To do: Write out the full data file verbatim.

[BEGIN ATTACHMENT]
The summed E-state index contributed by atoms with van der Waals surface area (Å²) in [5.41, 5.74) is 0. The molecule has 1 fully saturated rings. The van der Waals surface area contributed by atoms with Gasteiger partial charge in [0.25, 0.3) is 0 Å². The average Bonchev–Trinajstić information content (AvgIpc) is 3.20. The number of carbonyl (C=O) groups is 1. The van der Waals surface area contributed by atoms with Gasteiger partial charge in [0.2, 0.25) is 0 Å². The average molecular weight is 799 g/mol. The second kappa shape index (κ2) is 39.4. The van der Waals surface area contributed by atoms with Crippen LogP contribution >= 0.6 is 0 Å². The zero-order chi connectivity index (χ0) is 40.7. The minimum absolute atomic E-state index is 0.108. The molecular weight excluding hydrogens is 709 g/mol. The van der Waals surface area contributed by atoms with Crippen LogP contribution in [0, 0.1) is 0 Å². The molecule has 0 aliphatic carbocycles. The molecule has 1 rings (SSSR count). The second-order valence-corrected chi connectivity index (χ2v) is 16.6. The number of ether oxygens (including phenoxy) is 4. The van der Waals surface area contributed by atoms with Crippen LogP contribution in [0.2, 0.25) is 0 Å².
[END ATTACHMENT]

The summed E-state index contributed by atoms with van der Waals surface area (Å²) in [5.41, 5.74) is 0. The molecule has 1 fully saturated rings. The van der Waals surface area contributed by atoms with Gasteiger partial charge in [0.25, 0.3) is 0 Å². The average Bonchev–Trinajstić information content (AvgIpc) is 3.20. The number of carbonyl (C=O) groups is 1. The van der Waals surface area contributed by atoms with Gasteiger partial charge in [0.2, 0.25) is 0 Å². The average molecular weight is 799 g/mol. The second kappa shape index (κ2) is 39.4. The van der Waals surface area contributed by atoms with Crippen LogP contribution >= 0.6 is 0 Å². The zero-order chi connectivity index (χ0) is 40.7. The minimum absolute atomic E-state index is 0.108. The molecular weight excluding hydrogens is 709 g/mol. The van der Waals surface area contributed by atoms with Crippen LogP contribution in [0, 0.1) is 0 Å². The molecule has 0 aliphatic carbocycles. The molecule has 1 rings (SSSR count). The second-order valence-corrected chi connectivity index (χ2v) is 16.6. The number of ether oxygens (including phenoxy) is 4. The van der Waals surface area contributed by atoms with Crippen LogP contribution in [0.2, 0.25) is 0 Å².